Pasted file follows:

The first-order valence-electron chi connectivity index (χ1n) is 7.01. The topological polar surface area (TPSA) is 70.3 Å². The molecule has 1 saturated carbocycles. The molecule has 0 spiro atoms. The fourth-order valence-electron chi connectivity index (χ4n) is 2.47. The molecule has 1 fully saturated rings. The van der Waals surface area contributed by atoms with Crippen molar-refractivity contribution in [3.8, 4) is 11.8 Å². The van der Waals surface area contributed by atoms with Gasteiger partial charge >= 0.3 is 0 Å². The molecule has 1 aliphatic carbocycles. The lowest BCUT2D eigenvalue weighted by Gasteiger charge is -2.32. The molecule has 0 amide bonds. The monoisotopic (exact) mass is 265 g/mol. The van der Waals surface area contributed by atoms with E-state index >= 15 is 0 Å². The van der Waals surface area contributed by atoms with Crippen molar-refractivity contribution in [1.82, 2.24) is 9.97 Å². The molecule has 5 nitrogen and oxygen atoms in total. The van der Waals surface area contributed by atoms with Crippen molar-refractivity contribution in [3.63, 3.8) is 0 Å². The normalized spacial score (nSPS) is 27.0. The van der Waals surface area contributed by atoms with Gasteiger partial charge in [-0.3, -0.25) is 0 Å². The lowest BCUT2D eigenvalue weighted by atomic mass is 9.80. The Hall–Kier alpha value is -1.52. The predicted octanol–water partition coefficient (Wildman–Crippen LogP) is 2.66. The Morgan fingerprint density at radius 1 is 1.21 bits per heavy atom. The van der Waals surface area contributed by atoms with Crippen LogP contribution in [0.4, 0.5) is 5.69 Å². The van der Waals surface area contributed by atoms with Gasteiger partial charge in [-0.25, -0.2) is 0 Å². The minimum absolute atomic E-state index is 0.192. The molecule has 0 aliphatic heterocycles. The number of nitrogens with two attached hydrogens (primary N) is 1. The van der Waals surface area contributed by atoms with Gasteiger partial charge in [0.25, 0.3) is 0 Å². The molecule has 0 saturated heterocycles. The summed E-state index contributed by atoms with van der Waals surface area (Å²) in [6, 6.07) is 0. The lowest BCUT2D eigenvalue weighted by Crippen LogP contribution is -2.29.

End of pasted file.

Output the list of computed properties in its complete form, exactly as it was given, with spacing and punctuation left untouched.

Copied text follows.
The first-order valence-electron chi connectivity index (χ1n) is 7.01. The topological polar surface area (TPSA) is 70.3 Å². The molecule has 1 saturated carbocycles. The molecule has 0 spiro atoms. The fourth-order valence-electron chi connectivity index (χ4n) is 2.47. The molecule has 1 fully saturated rings. The van der Waals surface area contributed by atoms with Crippen molar-refractivity contribution in [3.8, 4) is 11.8 Å². The van der Waals surface area contributed by atoms with Gasteiger partial charge >= 0.3 is 0 Å². The molecule has 1 aliphatic carbocycles. The lowest BCUT2D eigenvalue weighted by Gasteiger charge is -2.32. The molecule has 0 amide bonds. The monoisotopic (exact) mass is 265 g/mol. The van der Waals surface area contributed by atoms with E-state index >= 15 is 0 Å². The van der Waals surface area contributed by atoms with Crippen molar-refractivity contribution in [1.82, 2.24) is 9.97 Å². The molecule has 5 nitrogen and oxygen atoms in total. The van der Waals surface area contributed by atoms with Crippen molar-refractivity contribution in [3.63, 3.8) is 0 Å². The normalized spacial score (nSPS) is 27.0. The van der Waals surface area contributed by atoms with Gasteiger partial charge in [-0.3, -0.25) is 0 Å². The lowest BCUT2D eigenvalue weighted by atomic mass is 9.80. The Hall–Kier alpha value is -1.52. The predicted octanol–water partition coefficient (Wildman–Crippen LogP) is 2.66. The Morgan fingerprint density at radius 1 is 1.21 bits per heavy atom. The van der Waals surface area contributed by atoms with Crippen LogP contribution in [0.4, 0.5) is 5.69 Å². The van der Waals surface area contributed by atoms with Gasteiger partial charge in [-0.25, -0.2) is 0 Å². The minimum absolute atomic E-state index is 0.192. The molecule has 0 aliphatic heterocycles. The number of nitrogens with two attached hydrogens (primary N) is 1. The van der Waals surface area contributed by atoms with Gasteiger partial charge in [0.25, 0.3) is 0 Å². The molecule has 0 saturated heterocycles. The summed E-state index contributed by atoms with van der Waals surface area (Å²) in [6, 6.07) is 0. The lowest BCUT2D eigenvalue weighted by Crippen LogP contribution is -2.29.